A nurse working at Wythenshaw Hospital has won £9000, after developing hand dermatitis due to her employment.

While registered a general nurse, our client developed dermatitis on her hands. She had previously suffered from a pre-existing hand condition, but she was then diagnosed with occupational hand dermatitis as a result of the excessive hand washing and use of alcohol hand gel that was needed for her job.

Read more about the recent increase in dermatitis for health and social care workers


Nurse Dermatitis Compensation


What is dermatitis?

Contact dermatitis is a form of eczema that is triggered when your skin comes into contact with a particular type of substance, often on a frequent basis. Contact dermatitis usually improves or clears up completely if the substance causing the problem is identified and avoided, but it can be difficult to do this if your occupational involves you having to come into contact with the substance regularly. Treatments can be available to help ease the symptoms, such as emollients that can moisture the area. In more serious cases, topical corticosteroids can be applied to the skin to relieve severe symptoms. The symptoms of contact dermatitis include skin that is itchy, blistered, dry and cracked. Lighter skin can become red, and darker skin can become dark brown, purple or grey. This reaction usually occurs within a few hours or days of exposure to the particular irritant or allergen. Symptoms most commonly affect the hands and the face. The best way to avoid contact dermatitis is to avoid the irritant as much as possible. In the case of our client, and often the case for many workers, it is impossible to completely avoid the cause of the dermatitis. If you cannot avoid contact, there are some steps that you can take in order to reduce the risk of the allergens or irritants causing symptoms. These include:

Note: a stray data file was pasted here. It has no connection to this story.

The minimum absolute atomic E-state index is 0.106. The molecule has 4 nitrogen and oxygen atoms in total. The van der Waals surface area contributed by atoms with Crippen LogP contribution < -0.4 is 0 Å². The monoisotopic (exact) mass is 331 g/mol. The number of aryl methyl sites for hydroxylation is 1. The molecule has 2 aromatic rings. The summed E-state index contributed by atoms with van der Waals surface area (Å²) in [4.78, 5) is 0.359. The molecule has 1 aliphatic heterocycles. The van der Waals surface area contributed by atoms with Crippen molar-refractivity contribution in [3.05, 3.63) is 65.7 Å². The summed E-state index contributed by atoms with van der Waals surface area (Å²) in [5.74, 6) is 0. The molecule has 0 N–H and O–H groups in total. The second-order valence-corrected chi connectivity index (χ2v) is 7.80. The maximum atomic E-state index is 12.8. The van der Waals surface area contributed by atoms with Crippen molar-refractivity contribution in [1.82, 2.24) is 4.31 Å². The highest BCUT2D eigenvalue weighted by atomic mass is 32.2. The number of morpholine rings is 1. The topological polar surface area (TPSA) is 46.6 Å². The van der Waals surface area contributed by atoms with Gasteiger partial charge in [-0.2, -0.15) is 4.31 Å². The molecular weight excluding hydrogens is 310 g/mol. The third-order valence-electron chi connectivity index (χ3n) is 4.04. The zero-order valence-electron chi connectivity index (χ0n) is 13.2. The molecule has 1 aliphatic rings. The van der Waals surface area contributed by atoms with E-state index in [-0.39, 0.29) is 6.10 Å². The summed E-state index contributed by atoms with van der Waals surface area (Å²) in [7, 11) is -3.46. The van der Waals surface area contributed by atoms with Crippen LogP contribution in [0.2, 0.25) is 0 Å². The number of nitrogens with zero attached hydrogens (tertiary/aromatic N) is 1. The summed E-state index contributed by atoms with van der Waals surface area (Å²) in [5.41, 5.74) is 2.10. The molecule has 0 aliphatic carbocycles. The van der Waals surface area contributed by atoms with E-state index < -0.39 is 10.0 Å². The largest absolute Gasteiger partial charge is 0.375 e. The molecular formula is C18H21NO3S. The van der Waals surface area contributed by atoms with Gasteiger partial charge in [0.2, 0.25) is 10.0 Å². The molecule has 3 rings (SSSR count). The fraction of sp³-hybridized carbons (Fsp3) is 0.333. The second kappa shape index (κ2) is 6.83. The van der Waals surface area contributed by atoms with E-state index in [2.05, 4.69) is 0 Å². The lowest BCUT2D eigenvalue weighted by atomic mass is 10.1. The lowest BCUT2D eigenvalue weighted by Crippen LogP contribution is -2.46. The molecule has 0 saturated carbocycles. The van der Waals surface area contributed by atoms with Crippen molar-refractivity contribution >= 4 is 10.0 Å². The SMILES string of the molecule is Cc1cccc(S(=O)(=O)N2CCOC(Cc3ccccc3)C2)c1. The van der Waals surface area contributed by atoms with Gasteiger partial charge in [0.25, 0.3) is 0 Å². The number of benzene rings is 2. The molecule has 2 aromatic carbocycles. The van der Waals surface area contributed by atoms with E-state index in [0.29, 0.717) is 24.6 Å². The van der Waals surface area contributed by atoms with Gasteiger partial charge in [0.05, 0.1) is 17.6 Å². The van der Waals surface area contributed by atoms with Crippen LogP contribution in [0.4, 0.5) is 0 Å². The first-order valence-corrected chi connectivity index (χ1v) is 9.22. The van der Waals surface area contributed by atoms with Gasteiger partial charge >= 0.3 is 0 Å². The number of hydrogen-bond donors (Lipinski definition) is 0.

• Cleaning your skin as soon as you come into contact with the irritant, and then using an emollient as soon as possible.
  • Using gloves to protect your hands, although it is worth noting that rubber gloves can worse the symptoms if you are sweating. In some cases, cotton gloves should be worn under rubber gloves.
  • Changing products that irritate your skin – if this is possible
  • Applying emollients frequently and in large amounts – these keep your skin hydrated and help protect it from allergens and irritants; you could also use an emollient soap.

When you have been affected by contact dermatitis at work, it is difficult to be able to protect yourself completely if your employer does not provide the appropriate protection. Figures have shown that, in workers who have developed occupational dermatitis, 50% of affected workers will still have some skin problems after 10 years from when their condition first occurred. Because of this, it is important to pinpoint the way in which your employer can help you to protect yourself. If they are failing to do this, then you can make a compensation claim against them.

Read more about occupational dermatitis claims

In this case, our client won £9000 after our specialist solicitor Charlotte Davies put together a strong case to find that she had not been sufficiently protected in her workplace.

If you believe that you may have been similarly affected, then get in touch today for help and advice.

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